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Arch Dis Child Fetal Neonatal Ed. 1996 May;74(3):F182-6.

Factors related to transfusion in very low birthweight infants treated with erythropoietin.

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  • 1Department of Neonatology, Virchow-Klinikum der Humboldt Universit├Ąt, Berlin, Germany.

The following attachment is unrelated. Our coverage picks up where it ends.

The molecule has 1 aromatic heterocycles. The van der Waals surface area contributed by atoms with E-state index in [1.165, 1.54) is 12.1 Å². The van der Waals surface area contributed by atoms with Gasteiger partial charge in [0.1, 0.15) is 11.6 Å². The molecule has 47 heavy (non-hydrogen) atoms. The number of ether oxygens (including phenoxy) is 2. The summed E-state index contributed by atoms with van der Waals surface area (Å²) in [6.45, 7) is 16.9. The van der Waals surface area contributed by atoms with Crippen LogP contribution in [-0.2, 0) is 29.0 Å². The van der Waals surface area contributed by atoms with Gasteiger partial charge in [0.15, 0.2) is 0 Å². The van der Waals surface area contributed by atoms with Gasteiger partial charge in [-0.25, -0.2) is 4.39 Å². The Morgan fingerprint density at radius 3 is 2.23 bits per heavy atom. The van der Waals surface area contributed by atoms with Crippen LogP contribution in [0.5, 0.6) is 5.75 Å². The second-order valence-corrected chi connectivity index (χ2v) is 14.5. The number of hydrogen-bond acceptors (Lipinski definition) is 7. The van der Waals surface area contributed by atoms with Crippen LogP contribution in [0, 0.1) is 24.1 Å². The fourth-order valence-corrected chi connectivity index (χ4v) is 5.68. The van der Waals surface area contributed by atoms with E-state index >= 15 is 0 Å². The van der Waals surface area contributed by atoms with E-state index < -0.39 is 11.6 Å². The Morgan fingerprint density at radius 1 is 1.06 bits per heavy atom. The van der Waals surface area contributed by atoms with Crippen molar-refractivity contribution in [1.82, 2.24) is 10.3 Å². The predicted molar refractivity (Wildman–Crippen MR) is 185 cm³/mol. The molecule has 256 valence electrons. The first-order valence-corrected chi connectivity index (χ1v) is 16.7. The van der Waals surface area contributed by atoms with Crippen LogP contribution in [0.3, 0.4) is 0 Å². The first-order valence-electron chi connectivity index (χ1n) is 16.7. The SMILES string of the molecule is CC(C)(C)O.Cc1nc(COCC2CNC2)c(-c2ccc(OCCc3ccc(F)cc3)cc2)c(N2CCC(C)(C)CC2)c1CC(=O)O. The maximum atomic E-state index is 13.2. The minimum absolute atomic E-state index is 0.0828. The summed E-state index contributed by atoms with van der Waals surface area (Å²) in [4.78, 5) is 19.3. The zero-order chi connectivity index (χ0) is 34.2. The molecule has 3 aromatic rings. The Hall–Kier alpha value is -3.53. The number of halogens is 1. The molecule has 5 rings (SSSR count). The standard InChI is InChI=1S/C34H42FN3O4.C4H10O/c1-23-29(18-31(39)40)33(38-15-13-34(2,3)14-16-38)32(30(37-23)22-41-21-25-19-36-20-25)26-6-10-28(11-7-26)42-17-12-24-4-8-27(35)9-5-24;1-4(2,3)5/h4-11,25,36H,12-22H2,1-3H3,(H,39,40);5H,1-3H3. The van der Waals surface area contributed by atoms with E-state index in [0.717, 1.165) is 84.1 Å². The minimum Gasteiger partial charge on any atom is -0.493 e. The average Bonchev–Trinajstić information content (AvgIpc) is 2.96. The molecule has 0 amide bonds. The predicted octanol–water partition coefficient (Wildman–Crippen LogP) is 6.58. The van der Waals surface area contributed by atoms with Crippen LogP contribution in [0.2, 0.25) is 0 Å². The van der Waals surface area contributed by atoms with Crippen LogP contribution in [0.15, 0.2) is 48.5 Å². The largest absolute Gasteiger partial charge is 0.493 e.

The need for red cell transfusions is reduced but not eliminated by recombinant human erythropoietin (rhEPO) in very low birthweight (VLBW) infants. To detect factors associated with the decision to transfuse VLBW infants during rhEPO treatment and to explain rhEPO 'non-responders', the subgroup of those 120 VLBW infants who were treated with rhEPO 750 IU/kg per week in the second European Multicentre rhEPO Trial was evaluated. Sixty (50%) infants received at least one transfusion during erythropoietin treatment. Transfusion was frequent in infants with extremely low birthweight (79% for 750-999 g), low gestational age (70% for < or = 28 weeks), low initial haematocrit or low initial reticulocyte count (61% for haematocrit < or = 0.48 and reticulocytes < or = 9%, respectively). Considerable differences among centres were found for sampling blood loss, iron supply, and transfusion rate, which ranged from 13% to 73% and was related to the volume of diagnostic blood loss (19% vs 80% for blood loss < 1 vs > or = 1 ml/kg per day). The prognostic variables birthweight, initial haematocrit, and gestational age were found to be most predictive for transfusion. To improve rhEPO response in VLBW infants, there is a need to minimise diagnostic blood loss, to prevent iron deficiency, and to develop rational criteria for transfusion in preterm infants.

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